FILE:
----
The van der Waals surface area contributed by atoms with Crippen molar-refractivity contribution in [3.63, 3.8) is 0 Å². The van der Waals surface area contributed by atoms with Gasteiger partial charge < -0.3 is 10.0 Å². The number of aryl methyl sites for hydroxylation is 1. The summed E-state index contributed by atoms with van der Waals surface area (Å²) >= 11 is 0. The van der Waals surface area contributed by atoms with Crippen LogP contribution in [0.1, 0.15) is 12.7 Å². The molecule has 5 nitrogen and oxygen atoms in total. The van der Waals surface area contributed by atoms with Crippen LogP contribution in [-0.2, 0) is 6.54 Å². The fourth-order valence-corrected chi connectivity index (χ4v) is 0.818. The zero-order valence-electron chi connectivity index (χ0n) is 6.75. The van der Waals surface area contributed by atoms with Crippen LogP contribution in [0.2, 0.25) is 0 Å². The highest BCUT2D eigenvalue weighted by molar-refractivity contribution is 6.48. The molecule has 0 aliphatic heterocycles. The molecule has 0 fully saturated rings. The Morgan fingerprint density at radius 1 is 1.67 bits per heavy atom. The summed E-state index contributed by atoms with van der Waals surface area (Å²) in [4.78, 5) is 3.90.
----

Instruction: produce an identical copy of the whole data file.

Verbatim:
The van der Waals surface area contributed by atoms with Crippen molar-refractivity contribution in [3.63, 3.8) is 0 Å². The van der Waals surface area contributed by atoms with Gasteiger partial charge < -0.3 is 10.0 Å². The number of aryl methyl sites for hydroxylation is 1. The summed E-state index contributed by atoms with van der Waals surface area (Å²) >= 11 is 0. The van der Waals surface area contributed by atoms with Crippen LogP contribution in [0.1, 0.15) is 12.7 Å². The molecule has 5 nitrogen and oxygen atoms in total. The van der Waals surface area contributed by atoms with Crippen LogP contribution in [-0.2, 0) is 6.54 Å². The fourth-order valence-corrected chi connectivity index (χ4v) is 0.818. The zero-order valence-electron chi connectivity index (χ0n) is 6.75. The van der Waals surface area contributed by atoms with Crippen LogP contribution in [0.2, 0.25) is 0 Å². The highest BCUT2D eigenvalue weighted by molar-refractivity contribution is 6.48. The molecule has 0 aliphatic heterocycles. The molecule has 0 fully saturated rings. The Morgan fingerprint density at radius 1 is 1.67 bits per heavy atom. The summed E-state index contributed by atoms with van der Waals surface area (Å²) in [4.78, 5) is 3.90.